I have a saying, kind of a principle, that goes like this, with a few minor variations. “Don’t seek enlightenment, enlightenment will take care of itself. Seek wisdom.”.

One of the classic types of wisdom that reappears in teh human culture streams over and over around the planet is stoicism, in some variation or another. Not under that name, as we know it in our culture stream, a name taken from the ancient greeks. But, as a system of principles.

The kind of mental training you do to explore your own consciousness and ‘seek enlightenment’ can end up producing a range of different kinds of minds and personal philosophies. One of these, a fairly common place to ‘end up’, is somthing I think of as ecstatic stoicism – a complete accepting of things as they are, without emotional fixations that they should be one way or another, combined with a tendency fot the way things are to induce spasms of bliss, because the way things are is so freekin amazing.

So I’m always interested in references to stoicism, and it blisses me out that stoicism is becoming more popular.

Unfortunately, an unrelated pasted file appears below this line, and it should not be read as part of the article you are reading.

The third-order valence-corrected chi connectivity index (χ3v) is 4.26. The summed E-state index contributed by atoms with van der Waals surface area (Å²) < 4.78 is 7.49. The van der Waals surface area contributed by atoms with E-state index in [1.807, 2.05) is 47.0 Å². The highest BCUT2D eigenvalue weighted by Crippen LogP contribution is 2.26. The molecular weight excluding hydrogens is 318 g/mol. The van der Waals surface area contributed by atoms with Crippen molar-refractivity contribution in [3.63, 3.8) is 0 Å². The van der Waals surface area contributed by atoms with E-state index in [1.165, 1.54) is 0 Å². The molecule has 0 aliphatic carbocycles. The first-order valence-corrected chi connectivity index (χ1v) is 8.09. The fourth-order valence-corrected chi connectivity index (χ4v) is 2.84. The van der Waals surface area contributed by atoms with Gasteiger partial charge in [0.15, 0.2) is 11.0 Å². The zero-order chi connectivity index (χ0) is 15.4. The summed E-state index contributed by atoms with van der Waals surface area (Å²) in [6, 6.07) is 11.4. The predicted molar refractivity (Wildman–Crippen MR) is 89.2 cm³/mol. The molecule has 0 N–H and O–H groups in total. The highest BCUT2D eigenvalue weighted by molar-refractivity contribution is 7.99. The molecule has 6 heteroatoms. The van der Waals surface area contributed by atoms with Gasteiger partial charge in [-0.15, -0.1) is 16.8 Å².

Avi: Why are spiritual exercises important in Stoicism?

William: Seneca, a famous ancient Stoic, wrote that a Stoic must, at the end of each day, reflect on every decision and action he performed that day. He must scrutinize his deeds, one by one, and evaluate whether they were done well or poorly. Thus, Stoics are very serious about training themselves to apply their (Stoic) judgments about what is good (virtue), what is bad (wickedness), and what is neither (everything else) to their daily living. This intensive spiritual exercise, or introspective meditation, is vital for making progress in the art of living the good life as a Stoic. Studying the ideas, theories, and arguments in Stoicism is easy enough.  Applying Stoic judgments to every single decision, action, and reaction to events around us is very difficult. It requires great discipline and years of rigorous practice to apply Stoicism to all our beliefs, value judgments, decisions, intentions, and actions.

Interview with a Stoic: William O Stevens – from boingboing.com